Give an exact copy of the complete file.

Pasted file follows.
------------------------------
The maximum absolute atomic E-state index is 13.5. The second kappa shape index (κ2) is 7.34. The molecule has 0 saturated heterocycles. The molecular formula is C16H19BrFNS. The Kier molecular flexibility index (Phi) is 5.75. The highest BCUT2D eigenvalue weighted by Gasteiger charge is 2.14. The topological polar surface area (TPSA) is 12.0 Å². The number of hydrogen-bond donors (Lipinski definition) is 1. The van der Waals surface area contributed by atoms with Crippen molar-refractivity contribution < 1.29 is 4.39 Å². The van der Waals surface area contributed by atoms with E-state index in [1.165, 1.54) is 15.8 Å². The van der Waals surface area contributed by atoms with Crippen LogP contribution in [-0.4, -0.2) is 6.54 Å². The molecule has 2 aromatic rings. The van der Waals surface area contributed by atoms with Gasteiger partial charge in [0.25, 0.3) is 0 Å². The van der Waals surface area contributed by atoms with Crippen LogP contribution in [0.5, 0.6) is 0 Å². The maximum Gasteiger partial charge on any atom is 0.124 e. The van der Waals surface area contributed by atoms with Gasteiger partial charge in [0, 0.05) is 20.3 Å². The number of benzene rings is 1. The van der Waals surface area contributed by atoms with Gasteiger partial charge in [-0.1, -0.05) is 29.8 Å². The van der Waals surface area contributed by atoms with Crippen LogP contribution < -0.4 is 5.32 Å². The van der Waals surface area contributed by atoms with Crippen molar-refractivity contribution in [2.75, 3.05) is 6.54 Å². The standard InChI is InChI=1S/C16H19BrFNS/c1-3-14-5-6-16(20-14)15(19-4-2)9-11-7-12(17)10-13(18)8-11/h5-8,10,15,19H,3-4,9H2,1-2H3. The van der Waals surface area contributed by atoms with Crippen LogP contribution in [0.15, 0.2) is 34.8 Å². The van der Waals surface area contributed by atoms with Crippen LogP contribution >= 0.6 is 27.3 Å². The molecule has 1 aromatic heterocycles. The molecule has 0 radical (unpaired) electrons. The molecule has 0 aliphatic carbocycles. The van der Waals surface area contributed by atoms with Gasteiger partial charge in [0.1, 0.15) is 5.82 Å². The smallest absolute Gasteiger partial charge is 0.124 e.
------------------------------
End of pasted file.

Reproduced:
The maximum absolute atomic E-state index is 13.5. The second kappa shape index (κ2) is 7.34. The molecule has 0 saturated heterocycles. The molecular formula is C16H19BrFNS. The Kier molecular flexibility index (Phi) is 5.75. The highest BCUT2D eigenvalue weighted by Gasteiger charge is 2.14. The topological polar surface area (TPSA) is 12.0 Å². The number of hydrogen-bond donors (Lipinski definition) is 1. The van der Waals surface area contributed by atoms with Crippen molar-refractivity contribution < 1.29 is 4.39 Å². The van der Waals surface area contributed by atoms with E-state index in [1.165, 1.54) is 15.8 Å². The van der Waals surface area contributed by atoms with Crippen LogP contribution in [-0.4, -0.2) is 6.54 Å². The molecule has 2 aromatic rings. The van der Waals surface area contributed by atoms with Gasteiger partial charge in [0.25, 0.3) is 0 Å². The van der Waals surface area contributed by atoms with Crippen LogP contribution in [0.5, 0.6) is 0 Å². The maximum Gasteiger partial charge on any atom is 0.124 e. The van der Waals surface area contributed by atoms with Gasteiger partial charge in [0, 0.05) is 20.3 Å². The number of benzene rings is 1. The van der Waals surface area contributed by atoms with Gasteiger partial charge in [-0.1, -0.05) is 29.8 Å². The van der Waals surface area contributed by atoms with Crippen LogP contribution < -0.4 is 5.32 Å². The van der Waals surface area contributed by atoms with Crippen molar-refractivity contribution in [2.75, 3.05) is 6.54 Å². The standard InChI is InChI=1S/C16H19BrFNS/c1-3-14-5-6-16(20-14)15(19-4-2)9-11-7-12(17)10-13(18)8-11/h5-8,10,15,19H,3-4,9H2,1-2H3. The van der Waals surface area contributed by atoms with Crippen LogP contribution in [0.15, 0.2) is 34.8 Å². The van der Waals surface area contributed by atoms with Crippen LogP contribution >= 0.6 is 27.3 Å². The molecule has 1 aromatic heterocycles. The molecule has 0 radical (unpaired) electrons. The molecule has 0 aliphatic carbocycles. The van der Waals surface area contributed by atoms with Gasteiger partial charge in [0.1, 0.15) is 5.82 Å². The smallest absolute Gasteiger partial charge is 0.124 e.